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The American Journal of Managed Care September 2017
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Against the Current: Back-Transfer as a Mechanism for Rural Regionalization
Leah F. Nelson, MD, MS; Karisa K. Harland, PhD, MPH; Dan M. Shane, PhD; Azeemuddin Ahmed, MD, MBA; and Nicholas M. Mohr, MD, MS

Against the Current: Back-Transfer as a Mechanism for Rural Regionalization

Leah F. Nelson, MD, MS; Karisa K. Harland, PhD, MPH; Dan M. Shane, PhD; Azeemuddin Ahmed, MD, MBA; and Nicholas M. Mohr, MD, MS
The authors investigated back-transfer: the transfer of patients near the end of an acute hospitalization to a local community hospital for completion of their medical care.
CONCLUSIONS
Despite the rarity with which it is employed, back-transfer is a promising strategy that could better utilize health resources. Appropriate use of back-transfer could simultaneously maximize the availability of specialty services, support rural health systems, and move patients closer to their homes and families. There are several systematic barriers to widespread adoption of back-transfer in the United States, including policy, finance, logistics, and patient care concerns. Further work is needed to better understand the prevalence and outcomes of back-transfer in practice and the barriers impeding its expansion. 
 
Acknowledgments
The authors would like to thank Ann Showers, BBA; Joseph Clamon, JD; and Peggy O’Neill, RN, MSN, ACM, for sharing their expertise regarding the barriers to back-transfer.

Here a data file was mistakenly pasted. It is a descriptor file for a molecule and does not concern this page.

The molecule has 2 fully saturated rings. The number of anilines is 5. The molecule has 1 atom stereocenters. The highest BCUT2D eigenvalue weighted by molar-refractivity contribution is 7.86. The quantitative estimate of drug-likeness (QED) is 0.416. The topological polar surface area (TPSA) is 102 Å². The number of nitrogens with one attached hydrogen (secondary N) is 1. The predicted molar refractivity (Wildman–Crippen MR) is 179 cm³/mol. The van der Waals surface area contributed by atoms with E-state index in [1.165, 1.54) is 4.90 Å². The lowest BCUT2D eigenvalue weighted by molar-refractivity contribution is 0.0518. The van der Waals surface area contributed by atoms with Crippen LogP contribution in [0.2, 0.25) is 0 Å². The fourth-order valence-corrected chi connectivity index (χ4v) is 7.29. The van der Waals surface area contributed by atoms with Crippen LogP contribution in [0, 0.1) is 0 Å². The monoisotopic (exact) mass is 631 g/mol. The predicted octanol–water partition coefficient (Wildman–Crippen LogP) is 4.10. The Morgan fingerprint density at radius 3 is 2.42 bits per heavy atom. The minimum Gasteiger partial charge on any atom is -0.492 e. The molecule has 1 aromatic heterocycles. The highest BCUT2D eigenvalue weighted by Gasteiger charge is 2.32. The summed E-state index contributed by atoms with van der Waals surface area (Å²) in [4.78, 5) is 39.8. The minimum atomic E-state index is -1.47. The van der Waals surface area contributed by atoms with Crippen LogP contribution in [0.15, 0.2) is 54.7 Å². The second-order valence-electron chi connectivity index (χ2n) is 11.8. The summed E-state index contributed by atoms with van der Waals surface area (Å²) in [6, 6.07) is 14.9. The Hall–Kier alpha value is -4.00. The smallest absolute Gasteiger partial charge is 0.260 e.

Author Affiliations: University of Iowa Carver College of Medicine, (LFN), Iowa City, IA; Department of Emergency Medicine (KKH, AA, NMM), and Division of Critical Care, Department of Anesthesia (NMM), University of Iowa Carver College of Medicine, Iowa City, IA; Department of Health Management and Policy, University of Iowa College of Public Health (DMS), Iowa City, IA.

Source of Funding: The University of Iowa Department of Emergency Medicine funded this work. Dr. Mohr is additionally funded by grants from the Emergency Medicine Foundation and the Rural Telehealth Research Center, funded by the Federal Office of Rural Health Policy (Health Resources and Services Administration) grant number 1 U1C RH29074-01.

Author Disclosures: The authors report no relationship or financial interest with any entity that would pose a conflict of interest with the subject matter of this article.

Authorship Information: Concept and design (LFN, DMS, AA, NMM); acquisition of data (LFN, KKH); analysis and interpretation of data (LFN, KKH, NMM); drafting of the manuscript (LFN, KKH, DMS, AA, NMM); critical revision of the manuscript for important intellectual content (KKH, DMS, AA, NMM); statistical analysis (KKH, NMM); obtaining funding (NMM); administrative, technical, or logistic support (AA); and supervision (NMM).

Address Correspondence to: Nicholas M. Mohr, MD, MS, University of Iowa Carver College of Medicine, 200 Hawkins Dr, 1008 RCP, Iowa City, IA 52242. E-mail: Nicholas-mohr@uiowa.edu. 
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